Note - copies of certain documents can be ordered for a fee.

Library and Archives Canada [Free]

See above under the "1. Books and other Published Sources" section.

Library and Archives Quebec / Bibliotheque et Archives nationales du Quebec (BAnQ) [Free]

See above under the "1. Books and other Published Sources" section.

Library of Congress (U.S.A.) [Free]

See above under the "1. Books and other Published Sources" section.

3.2  Vital Records BMD (Births, Marriages & Deaths), Censuses ...

Vital Records and Censuses are important sources for genealogical information.

4. DNA Testing for Genealogical Research

DNA Testing for Genealogical Research

DNA test results can provide valuable Genealogical information - as a complement to traditional Genealogical Research.

Male DNA (Y chromosome or Y-DNA) test results can provide valuable information for the direct male ancestors of a male individual (when the DNA testing is done through a reputable organization). This DNA is passed down generation to generation from father to son.

Female DNA (Mitochondrial DNA or mtDNA) test results can provide information for the direct female ancestors of an individual (again when the DNA testing is done through a reputable organization). This DNA is passed down generation to generation through the Maternal line - from the mother to all her children. All mtDNA test results apparently fall into one of seven main haplogroups - known as the seven daughters of Eve.

The number of available DNA Testing Organizations and DNA Databases keeps increasing - with the growing interest in using DNA for Genealogical Research.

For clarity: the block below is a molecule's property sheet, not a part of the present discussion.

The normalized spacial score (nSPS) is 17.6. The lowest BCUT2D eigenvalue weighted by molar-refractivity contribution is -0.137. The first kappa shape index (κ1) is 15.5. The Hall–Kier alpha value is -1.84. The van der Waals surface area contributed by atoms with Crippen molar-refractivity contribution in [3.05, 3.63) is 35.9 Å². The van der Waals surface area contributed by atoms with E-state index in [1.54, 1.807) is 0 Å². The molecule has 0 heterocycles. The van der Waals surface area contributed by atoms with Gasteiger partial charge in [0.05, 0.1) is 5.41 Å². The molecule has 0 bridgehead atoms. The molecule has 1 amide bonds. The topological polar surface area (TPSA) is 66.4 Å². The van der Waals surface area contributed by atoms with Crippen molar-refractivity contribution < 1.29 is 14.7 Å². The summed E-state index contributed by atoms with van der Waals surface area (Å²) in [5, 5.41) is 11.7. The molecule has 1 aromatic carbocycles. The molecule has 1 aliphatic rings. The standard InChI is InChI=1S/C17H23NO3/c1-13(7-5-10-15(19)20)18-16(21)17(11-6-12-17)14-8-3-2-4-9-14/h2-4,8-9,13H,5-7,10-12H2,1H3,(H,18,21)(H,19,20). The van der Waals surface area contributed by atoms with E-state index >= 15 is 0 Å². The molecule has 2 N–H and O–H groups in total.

I recommend doing research before choosing a DNA testing organization and DNA database. Check for - the reputation of the organization - the level of confidentiality offered - the costs involved for testing and follow-up database comparisons - number of DNA markers to be tested - the level and quality of customer support - and so on ...

Notes:
  1. Different organizations may use slightly different code definitions and/or counting methodology for the DNA markers that they test. The problem with this is that DNA test results are not necessarily 100% comparable between all DNA testing organizations.
    Some organizations try to take these definition differences into account when comparing DNA test results from different sources. Other organizations apparently do not accept DNA test results from different sources but may offer DNA test kit discounts to individuals that already have DNA test results from another source.

  2. The coding/naming of Male DNA or Y-DNA Haplogroups is apparently subject to change over time.
    For example the Y-DNA Haplogroup R1b1a2 (R-M269) - was apparently R1b3 (from 2003 to 2005) and R1b1c (from 2005 to 2008) and R1b1b2 (from 2008 to 2011).